As a parent I want to protect my children. I want to shield them from hatred and cruelty and the kind of rage that leads people to abandon their principles in favor of power. I want them to make mistakes, dust themselves off, learn from them and not be crushed by them. I want to protect them from self-hatred. I want to protect them from pain. I don’t want them to suffer.
I want them to flourish. I want them to know happiness, and the beauty of falling in love. I want them to know the immeasurable joy friendship brings. I want them to feel that indescribably delicious sensation of doing something for another human being, not because it’s expected, or because they’ve been asked to, or because they will be thanked or appreciated, or because they expect anything in return, but because it’s “right” to do so. I want them to understand, truly understand what it feels like to believe in themselves, to feel good about who they are and what they can accomplish in this life. And I want them to realize the connection between giving and generosity and having self-respect.
I want them to have options in life. I want them to have the space, energy and luxury to find the things that captivate them, and I want them to be able to follow those interests. I want them to know that when they are fearful, they will not be consumed by it. I want them to be secure enough to stand up for themselves, to push back, to say no when they see others doing things they disagree with. I want them to have that option. I want them to feel the joy of being consumed by an interest. I want them to know what it is like to be in this world and to feel safe, that wherever they are, they are not alone.
I want them to know they are loved and cherished. I want them to know they are unique and yet the same as everyone else. They are not superior, nor are the inferior, they are one of many, yet each has something special to contribute to mankind and this world. As a child, we used to go camping and my father would instruct us to pick up any trash we found. We would strenuously object. “Why do we have to pick up other people’s trash? I didn’t leave this garbage here!” And he would always say the same thing, “We leave a place better than we found it.”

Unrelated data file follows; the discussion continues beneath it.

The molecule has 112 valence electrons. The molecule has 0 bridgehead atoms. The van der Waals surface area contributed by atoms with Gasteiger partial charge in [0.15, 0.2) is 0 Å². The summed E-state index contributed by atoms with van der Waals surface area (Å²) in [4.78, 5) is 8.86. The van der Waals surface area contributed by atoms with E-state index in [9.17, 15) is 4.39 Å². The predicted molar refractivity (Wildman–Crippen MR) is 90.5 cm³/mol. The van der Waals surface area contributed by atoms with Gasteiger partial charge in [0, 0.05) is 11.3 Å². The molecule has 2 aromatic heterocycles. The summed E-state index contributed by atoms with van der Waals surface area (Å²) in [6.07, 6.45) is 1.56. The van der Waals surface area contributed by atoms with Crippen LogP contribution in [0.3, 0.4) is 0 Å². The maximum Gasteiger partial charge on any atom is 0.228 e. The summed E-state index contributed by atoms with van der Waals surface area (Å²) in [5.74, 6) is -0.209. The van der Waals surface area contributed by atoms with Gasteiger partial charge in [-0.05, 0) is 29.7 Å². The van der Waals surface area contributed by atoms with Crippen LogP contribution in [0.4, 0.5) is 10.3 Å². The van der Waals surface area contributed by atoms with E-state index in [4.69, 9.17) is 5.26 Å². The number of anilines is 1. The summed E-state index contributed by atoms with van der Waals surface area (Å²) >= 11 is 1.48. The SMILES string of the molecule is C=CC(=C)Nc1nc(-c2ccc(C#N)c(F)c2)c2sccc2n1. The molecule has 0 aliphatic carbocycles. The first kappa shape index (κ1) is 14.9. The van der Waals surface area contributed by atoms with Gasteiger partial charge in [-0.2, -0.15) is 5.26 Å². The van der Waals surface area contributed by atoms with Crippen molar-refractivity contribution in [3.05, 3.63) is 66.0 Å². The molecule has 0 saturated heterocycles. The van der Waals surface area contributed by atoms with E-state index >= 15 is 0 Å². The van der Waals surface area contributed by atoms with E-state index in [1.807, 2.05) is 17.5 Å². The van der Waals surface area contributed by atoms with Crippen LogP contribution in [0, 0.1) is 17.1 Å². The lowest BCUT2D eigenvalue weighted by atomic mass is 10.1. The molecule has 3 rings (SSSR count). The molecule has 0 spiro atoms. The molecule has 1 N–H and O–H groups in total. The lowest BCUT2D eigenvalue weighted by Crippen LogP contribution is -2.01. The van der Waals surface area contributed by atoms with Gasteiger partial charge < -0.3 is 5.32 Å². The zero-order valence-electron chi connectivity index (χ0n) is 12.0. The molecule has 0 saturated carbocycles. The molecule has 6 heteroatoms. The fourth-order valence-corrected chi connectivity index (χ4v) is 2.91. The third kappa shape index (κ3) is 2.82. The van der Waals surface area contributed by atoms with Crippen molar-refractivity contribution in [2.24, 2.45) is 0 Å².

This is what I want for my children.
“The greater danger for most of us lies not in setting our aim too high and falling short; but in setting our aim too low, and achieving our mark.”
One of Emma’s top five favorite IMAX movies is, Born to Be Wild about orphaned orangutans and elephants and the people who rescue and nurture them until they can go out on their own to live independently in the wild. It’s a beautiful film and during the watching of it, Emma did a running narrative, which was both amazing and insightful because the things she noticed and talked about were not necessarily the things I noticed. Her observations were all about identifying with the baby orphaned animals and not about the humans who have saved their lives. This is as it should be, it seems to me.
She was identifying with the small animals, whose lives are dependent upon the human adults to care for them, respect them, nurture them while they are still so vulnerable and young. I, however, identified with the adults who are feeding, caring for, giving bottles to, making comfortable sleeping areas for, while being careful to not “tame”, so they will one day be able to return to the wild. I was so relieved to see the human caretakers encouraging the babies to build their innate skills by taking them to places where they could strengthen and build their climbing abilities and offering them materials to make nests or giving them the opportunity to interact with older orphans who would soon be venturing out on their own.